I am attempting to add an additional switch on the other side of the kitchen for a total of one fixture with two switches. How to do so is my quandry.

Edit: JOED's post is much simpler...Just do it his way.



You will need to purchase two three way switches and enough cable to run from the old switch location to the new. If this is a 20 amp circuit, the cable should be 12-3wg (black, red, white, and bare). If it is a 15 amp circuit, use 14-3wg.

Your current switch will be configured in one of two ways:

1. A switch loop. In this case, there are wires from exactly ONE cable connected to the switch. Usually this means a black wire and a white wire (possibly reidentified as a hot wire with electric tape or magic marker) are connected to the switch. NO other cables enter the box (unless there are additional switches and/or recepticals in the box).

2. Two cables enter the box, one bringing power to the switch, the other carrying power from the switch to the light. In this case, you will see two black wires connected to the switch, one from each cable. You will also see the two white wires connected together with a wirenut and pushed into the back of the box.


Here's how to do what you want:

Document EXACTLY how all the wires are connected currently. Remove the existing switch.

Run the new cable from the existing box to the new box (this is the hardest part of the whole job). I find that the easiest way to get a cable into an existing box without damaging the wall is to remove the old box (by destroying iif necessary), fishing the new cable down the wall, and bringing the new and old cables into an old work box which will then replace the old box--Make SURE that the hole for the box is not too big for an old work box.

Once you have a new box installed for the new switch, and the new cable running from the old box to the new, proceed as follows:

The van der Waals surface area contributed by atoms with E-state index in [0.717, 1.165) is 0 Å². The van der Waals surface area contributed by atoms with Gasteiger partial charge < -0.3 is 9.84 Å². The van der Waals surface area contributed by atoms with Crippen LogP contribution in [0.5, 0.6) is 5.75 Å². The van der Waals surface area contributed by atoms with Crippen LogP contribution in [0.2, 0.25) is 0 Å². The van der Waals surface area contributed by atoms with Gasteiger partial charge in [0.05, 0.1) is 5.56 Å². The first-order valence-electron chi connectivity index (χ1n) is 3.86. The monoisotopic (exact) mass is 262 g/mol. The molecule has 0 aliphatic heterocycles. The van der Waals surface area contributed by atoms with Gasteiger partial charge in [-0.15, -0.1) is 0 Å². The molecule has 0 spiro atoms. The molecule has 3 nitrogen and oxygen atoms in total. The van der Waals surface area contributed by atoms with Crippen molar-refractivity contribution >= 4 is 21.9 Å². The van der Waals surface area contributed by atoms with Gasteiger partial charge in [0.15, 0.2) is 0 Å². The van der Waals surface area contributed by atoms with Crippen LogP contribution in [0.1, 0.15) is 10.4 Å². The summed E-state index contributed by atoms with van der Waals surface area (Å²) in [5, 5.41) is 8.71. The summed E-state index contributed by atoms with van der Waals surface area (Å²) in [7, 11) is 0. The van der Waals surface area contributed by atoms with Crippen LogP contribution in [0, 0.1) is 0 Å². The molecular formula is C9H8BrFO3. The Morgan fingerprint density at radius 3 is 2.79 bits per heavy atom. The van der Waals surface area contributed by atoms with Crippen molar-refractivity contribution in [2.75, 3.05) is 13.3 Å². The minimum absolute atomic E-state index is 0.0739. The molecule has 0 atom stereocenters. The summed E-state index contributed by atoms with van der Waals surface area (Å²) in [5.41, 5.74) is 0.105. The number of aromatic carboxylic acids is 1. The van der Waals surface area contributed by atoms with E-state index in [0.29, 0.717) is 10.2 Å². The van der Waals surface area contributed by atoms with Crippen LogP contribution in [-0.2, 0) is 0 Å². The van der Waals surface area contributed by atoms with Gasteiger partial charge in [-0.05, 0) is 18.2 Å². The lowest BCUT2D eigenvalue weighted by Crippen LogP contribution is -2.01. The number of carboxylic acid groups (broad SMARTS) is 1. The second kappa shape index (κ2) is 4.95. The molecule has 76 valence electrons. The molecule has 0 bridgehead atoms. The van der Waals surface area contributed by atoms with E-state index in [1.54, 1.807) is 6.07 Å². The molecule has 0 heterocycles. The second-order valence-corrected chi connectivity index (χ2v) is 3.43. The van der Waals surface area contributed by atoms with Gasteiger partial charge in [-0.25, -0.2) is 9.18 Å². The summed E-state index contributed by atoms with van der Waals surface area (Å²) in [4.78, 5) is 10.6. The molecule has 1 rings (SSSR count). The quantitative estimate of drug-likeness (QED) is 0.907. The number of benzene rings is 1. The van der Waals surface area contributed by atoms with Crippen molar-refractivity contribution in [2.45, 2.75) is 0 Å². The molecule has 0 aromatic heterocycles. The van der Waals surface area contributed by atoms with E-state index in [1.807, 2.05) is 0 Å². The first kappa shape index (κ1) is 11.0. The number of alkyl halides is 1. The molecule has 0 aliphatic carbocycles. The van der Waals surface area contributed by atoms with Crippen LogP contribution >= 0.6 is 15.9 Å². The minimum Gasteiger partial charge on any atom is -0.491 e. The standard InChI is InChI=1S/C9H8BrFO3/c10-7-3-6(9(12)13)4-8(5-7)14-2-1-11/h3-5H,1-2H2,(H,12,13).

IF you have case one: Connect the white wire from the old cable to the white wire of the new cable with a wirenut. Connect the two ground wires to a bare pigtail (6" peice of bare wire from scrap) and connect the pigtail to the new switches green screw. Connect the black wire from the old cable to the COMMON screw on the new switch (this screw should be a different color than the other two screws). Connect the black wire of the new cable to either of the remaining screws on the new switch, and finally the red to the last remaining screw.

At the new box, connect the white wire to the COMMON screw, and the red and blacks to the remaining two screws (doesn't matter which goes to which).


IF you have case two: In this case, there are two existing cables, and one new. Determine which one feeds the switch by carefully testing which black & white pair will light up a tester with the breaker on (make sure no wires are touching while the breaker is on). Once this is determined, connect the black wire that is from the supply cable to the white wire of the new cable. Connect the two remaining whites (from the two original cables) together. Connect the remaining OLD black wire to the COMMON screw of the new switch. Connect the black wire of the new cable to either of the remaining screws on the new switch, and finally the red to the last remaining screw.

At the new box, connect the white wire to the COMMON screw, and the red and blacks to the remaining two screws (doesn't matter which goes to which).